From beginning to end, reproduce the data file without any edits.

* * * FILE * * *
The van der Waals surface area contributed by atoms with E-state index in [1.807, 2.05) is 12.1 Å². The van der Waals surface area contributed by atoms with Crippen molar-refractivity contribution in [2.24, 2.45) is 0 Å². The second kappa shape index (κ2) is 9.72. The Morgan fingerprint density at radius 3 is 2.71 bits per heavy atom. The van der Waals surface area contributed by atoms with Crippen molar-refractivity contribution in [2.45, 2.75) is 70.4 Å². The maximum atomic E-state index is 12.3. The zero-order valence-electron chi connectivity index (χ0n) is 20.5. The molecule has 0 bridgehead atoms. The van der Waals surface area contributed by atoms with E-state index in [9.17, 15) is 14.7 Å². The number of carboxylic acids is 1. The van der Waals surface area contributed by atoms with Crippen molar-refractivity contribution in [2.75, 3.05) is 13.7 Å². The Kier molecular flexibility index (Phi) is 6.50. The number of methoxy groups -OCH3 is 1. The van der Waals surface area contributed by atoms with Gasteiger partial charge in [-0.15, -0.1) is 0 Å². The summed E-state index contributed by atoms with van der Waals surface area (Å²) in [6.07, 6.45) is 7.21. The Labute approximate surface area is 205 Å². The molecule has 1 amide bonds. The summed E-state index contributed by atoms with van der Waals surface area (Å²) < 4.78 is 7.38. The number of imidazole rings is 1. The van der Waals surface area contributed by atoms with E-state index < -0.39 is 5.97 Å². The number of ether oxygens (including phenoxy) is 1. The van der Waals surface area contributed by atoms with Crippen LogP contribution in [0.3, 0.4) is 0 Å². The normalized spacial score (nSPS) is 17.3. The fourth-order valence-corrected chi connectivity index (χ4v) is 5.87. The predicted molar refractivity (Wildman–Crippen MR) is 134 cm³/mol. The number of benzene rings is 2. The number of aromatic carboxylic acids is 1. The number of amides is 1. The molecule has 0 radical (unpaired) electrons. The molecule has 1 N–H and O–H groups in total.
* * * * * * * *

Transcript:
The van der Waals surface area contributed by atoms with E-state index in [1.807, 2.05) is 12.1 Å². The van der Waals surface area contributed by atoms with Crippen molar-refractivity contribution in [2.24, 2.45) is 0 Å². The second kappa shape index (κ2) is 9.72. The Morgan fingerprint density at radius 3 is 2.71 bits per heavy atom. The van der Waals surface area contributed by atoms with Crippen molar-refractivity contribution in [2.45, 2.75) is 70.4 Å². The maximum atomic E-state index is 12.3. The zero-order valence-electron chi connectivity index (χ0n) is 20.5. The molecule has 0 bridgehead atoms. The van der Waals surface area contributed by atoms with E-state index in [9.17, 15) is 14.7 Å². The number of carboxylic acids is 1. The van der Waals surface area contributed by atoms with Crippen molar-refractivity contribution in [2.75, 3.05) is 13.7 Å². The Kier molecular flexibility index (Phi) is 6.50. The number of methoxy groups -OCH3 is 1. The van der Waals surface area contributed by atoms with Gasteiger partial charge in [-0.15, -0.1) is 0 Å². The summed E-state index contributed by atoms with van der Waals surface area (Å²) in [6.07, 6.45) is 7.21. The Labute approximate surface area is 205 Å². The molecule has 1 amide bonds. The summed E-state index contributed by atoms with van der Waals surface area (Å²) < 4.78 is 7.38. The number of imidazole rings is 1. The van der Waals surface area contributed by atoms with E-state index < -0.39 is 5.97 Å². The number of ether oxygens (including phenoxy) is 1. The van der Waals surface area contributed by atoms with Crippen LogP contribution in [0.3, 0.4) is 0 Å². The normalized spacial score (nSPS) is 17.3. The fourth-order valence-corrected chi connectivity index (χ4v) is 5.87. The predicted molar refractivity (Wildman–Crippen MR) is 134 cm³/mol. The number of benzene rings is 2. The number of aromatic carboxylic acids is 1. The number of amides is 1. The molecule has 0 radical (unpaired) electrons. The molecule has 1 N–H and O–H groups in total.